But none of this has assuaged the company’s detractors. Julia Powles is a law professor at the University of Cambridge who has written critically of DeepMind’s initial agreement with the Royal Free. She said DeepMind’s new contract does not explicitly prevent it from transferring patient data to sister company Google. DeepMind said it has not and never would give any data to Google. “If they can’t put that in writing I find it hard to believe them,” Powles said.

She questions whether DeepMind was the best choice given that Streams doesn’t use AI, and thinks that other companies should have been allowed to bid on the project. And while DeepMind has been offering Streams to hospitals for free, Powles wonders if the company has an unfair advantage because it is backed by Alphabet and can afford to lose money on Streams. She said there was a danger hospitals will get locked into technology that they won’t be able to afford if DeepMind eventually decides to charge a market rate.

The Royal Free is not entitled to any money DeepMind makes from Streams. But John Bell, a doctor who chairs the U.K.’s Office of Strategic Coordination of Health Research, recently recommended that the NHS retain an economic interest in any artificial intelligence developed using its data. “Our projects so far have assumed the right way to give value back to the public is through initially providing our resources and technologies to our NHS partners for free,” DeepMind said in an emailed response, adding that it was open to discussion of other ways of valuing its services. The Royal Free said it in a statement that it was “happy with the terms of the agreement” with DeepMind.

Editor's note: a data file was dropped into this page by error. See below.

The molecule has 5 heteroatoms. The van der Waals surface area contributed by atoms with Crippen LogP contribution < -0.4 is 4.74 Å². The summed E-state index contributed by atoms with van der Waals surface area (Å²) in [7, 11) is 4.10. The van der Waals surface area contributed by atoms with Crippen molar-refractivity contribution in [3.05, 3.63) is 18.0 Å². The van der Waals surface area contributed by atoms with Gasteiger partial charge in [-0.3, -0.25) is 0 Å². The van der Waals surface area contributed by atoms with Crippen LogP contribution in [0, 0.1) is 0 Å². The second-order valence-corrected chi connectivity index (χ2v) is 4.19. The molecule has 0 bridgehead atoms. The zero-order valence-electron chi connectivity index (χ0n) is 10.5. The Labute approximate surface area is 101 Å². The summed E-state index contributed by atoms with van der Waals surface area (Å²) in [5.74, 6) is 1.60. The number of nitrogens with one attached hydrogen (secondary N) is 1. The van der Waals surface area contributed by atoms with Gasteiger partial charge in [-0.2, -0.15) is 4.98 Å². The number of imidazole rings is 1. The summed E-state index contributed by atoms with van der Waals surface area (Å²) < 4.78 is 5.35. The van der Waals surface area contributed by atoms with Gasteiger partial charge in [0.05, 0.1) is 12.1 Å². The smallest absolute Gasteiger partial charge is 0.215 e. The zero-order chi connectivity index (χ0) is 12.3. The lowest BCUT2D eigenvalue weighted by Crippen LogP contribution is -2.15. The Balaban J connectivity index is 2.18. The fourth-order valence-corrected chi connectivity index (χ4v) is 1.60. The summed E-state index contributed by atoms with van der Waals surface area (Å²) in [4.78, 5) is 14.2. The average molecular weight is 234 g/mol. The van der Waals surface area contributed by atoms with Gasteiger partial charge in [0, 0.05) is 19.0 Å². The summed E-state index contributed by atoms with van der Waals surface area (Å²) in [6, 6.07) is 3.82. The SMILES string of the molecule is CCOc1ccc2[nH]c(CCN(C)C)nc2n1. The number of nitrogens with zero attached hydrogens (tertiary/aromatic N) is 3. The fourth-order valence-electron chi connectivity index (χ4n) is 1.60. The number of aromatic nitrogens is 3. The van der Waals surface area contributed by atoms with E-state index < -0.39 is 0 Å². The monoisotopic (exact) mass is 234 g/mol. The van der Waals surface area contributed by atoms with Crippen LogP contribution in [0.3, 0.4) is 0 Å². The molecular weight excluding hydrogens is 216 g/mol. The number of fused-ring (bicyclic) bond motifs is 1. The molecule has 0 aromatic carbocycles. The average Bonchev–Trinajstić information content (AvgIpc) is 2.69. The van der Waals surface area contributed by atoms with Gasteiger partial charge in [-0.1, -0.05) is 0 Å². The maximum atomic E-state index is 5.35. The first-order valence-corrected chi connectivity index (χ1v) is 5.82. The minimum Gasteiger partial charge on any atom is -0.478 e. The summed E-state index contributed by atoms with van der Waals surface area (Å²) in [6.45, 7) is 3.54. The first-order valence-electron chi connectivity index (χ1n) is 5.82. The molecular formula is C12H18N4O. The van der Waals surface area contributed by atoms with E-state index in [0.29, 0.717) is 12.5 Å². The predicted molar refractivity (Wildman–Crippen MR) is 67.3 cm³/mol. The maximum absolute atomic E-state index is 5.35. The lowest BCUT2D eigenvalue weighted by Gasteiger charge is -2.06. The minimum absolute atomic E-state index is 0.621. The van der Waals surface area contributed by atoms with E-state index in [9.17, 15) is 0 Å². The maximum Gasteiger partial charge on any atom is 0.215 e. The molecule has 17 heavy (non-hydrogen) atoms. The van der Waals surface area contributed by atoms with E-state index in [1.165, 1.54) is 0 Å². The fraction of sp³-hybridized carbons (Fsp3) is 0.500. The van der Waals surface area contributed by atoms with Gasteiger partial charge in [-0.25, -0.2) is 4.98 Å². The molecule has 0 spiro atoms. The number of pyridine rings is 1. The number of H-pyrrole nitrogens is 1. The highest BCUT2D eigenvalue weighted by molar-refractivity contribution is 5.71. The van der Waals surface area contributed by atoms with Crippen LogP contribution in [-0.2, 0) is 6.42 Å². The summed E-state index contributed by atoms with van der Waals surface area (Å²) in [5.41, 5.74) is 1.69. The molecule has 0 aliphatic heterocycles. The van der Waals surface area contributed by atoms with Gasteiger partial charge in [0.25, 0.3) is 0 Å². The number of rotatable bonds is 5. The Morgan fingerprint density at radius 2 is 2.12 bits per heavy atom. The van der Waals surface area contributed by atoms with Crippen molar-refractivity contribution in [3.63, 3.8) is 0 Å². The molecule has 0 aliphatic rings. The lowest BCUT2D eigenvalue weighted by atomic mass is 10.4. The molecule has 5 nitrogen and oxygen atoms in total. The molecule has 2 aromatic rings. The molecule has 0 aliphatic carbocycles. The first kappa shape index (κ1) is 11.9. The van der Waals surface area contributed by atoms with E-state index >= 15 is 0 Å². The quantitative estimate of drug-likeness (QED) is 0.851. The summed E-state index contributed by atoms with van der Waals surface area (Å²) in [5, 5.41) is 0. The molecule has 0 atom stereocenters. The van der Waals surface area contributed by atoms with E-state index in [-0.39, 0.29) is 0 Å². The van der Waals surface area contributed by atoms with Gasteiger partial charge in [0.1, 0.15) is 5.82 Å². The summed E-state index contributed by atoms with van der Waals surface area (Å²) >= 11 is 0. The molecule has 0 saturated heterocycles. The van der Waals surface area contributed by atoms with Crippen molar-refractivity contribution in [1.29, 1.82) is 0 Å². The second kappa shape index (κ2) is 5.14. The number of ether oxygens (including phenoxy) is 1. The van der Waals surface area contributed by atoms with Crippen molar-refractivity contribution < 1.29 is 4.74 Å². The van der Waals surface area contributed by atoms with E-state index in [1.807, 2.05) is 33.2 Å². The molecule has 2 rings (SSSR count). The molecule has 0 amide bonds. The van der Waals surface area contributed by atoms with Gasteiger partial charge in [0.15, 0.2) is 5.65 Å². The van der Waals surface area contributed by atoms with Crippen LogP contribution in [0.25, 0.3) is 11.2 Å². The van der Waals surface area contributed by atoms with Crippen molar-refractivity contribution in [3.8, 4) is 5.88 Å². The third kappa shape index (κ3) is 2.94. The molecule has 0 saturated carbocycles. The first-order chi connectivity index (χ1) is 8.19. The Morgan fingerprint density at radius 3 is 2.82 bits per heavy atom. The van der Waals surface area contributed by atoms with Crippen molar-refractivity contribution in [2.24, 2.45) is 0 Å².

Alphabet’s Deepmind Is Trying to Transform Health Care — But Should an AI Company Have Your Health Records?

DeepMind, the digital brain foundry owned by Google’s parent company, Alphabet, wants to use artificial intelligence to solve… well, everything. Last year, its software taught itself to play the strategy game Go better than any human on the planet. For its next trick, it wants to move beyond games to a very real-world problem: health care.